Further evidence of Dmitry Medvedev’s growing assertiveness in the cause of reform. After a public spat, Yuri Luzhkov, the demotic mayor who ran Moscow like a private fiefdom, has been dismissed by the Russian president.
Luzhkov, a Yeltsin functionary and then a fixture of United Russia who had held his position since 1992, clashed with Medvedev when the Kremlin cancelled a road building project, due to objections by environmental campaigners.
Against a powerful enemy, often portrayed as untouchable, the President showed steely determination. In recent weeks Russian state TV shone a spotlight on the corrupt kleptocracy which Luzhkov operated in Moscow, in order to enrich his own family.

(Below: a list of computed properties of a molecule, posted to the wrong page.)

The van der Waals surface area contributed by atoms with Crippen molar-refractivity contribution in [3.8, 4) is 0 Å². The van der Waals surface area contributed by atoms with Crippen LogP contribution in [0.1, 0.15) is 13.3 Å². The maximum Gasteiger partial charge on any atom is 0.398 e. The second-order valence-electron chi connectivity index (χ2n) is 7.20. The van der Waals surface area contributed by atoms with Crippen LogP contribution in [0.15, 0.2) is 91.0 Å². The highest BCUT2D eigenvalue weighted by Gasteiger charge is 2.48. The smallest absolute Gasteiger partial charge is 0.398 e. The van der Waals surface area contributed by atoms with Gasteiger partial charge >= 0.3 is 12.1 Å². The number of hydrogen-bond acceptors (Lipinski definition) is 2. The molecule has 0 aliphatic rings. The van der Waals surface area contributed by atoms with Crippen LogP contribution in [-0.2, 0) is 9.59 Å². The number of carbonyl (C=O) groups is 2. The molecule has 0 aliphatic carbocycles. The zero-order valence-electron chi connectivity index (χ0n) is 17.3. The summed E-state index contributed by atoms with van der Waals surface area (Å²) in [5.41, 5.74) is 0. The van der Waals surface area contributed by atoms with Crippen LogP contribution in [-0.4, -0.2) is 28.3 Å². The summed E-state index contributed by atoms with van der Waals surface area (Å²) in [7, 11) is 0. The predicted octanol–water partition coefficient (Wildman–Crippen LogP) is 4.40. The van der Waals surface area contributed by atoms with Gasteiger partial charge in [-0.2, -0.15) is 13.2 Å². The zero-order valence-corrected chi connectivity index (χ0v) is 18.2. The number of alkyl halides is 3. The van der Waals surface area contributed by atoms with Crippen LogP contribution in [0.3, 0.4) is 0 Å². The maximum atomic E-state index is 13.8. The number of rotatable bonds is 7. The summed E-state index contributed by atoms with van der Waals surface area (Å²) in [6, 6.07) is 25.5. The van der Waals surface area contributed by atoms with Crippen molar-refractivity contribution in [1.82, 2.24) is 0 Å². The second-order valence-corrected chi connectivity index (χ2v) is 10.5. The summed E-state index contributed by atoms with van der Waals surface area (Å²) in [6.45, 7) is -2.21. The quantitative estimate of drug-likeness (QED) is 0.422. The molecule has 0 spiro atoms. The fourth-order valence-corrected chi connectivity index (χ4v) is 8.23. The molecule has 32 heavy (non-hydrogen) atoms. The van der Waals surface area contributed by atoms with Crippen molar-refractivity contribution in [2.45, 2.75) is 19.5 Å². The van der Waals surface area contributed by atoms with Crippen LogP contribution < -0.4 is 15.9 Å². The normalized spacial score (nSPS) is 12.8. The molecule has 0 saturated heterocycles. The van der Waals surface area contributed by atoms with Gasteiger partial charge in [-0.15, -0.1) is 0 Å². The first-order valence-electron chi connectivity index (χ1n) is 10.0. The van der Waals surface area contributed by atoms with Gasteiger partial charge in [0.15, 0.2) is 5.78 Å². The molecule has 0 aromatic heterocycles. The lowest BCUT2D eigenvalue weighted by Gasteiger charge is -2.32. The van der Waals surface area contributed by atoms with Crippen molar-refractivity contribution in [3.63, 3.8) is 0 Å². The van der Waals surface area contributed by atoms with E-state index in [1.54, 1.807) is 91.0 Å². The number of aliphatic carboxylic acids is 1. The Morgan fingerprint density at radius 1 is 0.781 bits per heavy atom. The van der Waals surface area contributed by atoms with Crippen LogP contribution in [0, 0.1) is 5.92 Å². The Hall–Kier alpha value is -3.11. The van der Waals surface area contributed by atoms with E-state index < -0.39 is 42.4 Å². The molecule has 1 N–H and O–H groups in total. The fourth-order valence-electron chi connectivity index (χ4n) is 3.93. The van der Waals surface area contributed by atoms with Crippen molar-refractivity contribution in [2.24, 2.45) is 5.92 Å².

Despite clear signals from the Kremlin that his reign was nearing its end, the mayor clung on to the bitter end and refused to jump. Medvedev held his nerve and applied a much needed shove.
The interesting aspect of this dismissal is that Luzhkov had made some very dismissive comments about the President, suggesting that Russia needed a stronger and more decisive leader at its helm.
With the 2012 presidential election approaching that could clearly be interpreted as a call for Vladimir Putin to return to the top post.
Medvedev believes he has work still to do at the Kremlin, in particular modernising Russia’s economy and recalibrating its foreign policy to attract trade. He may not be as unnerved or unseated as easily as some commentators presume.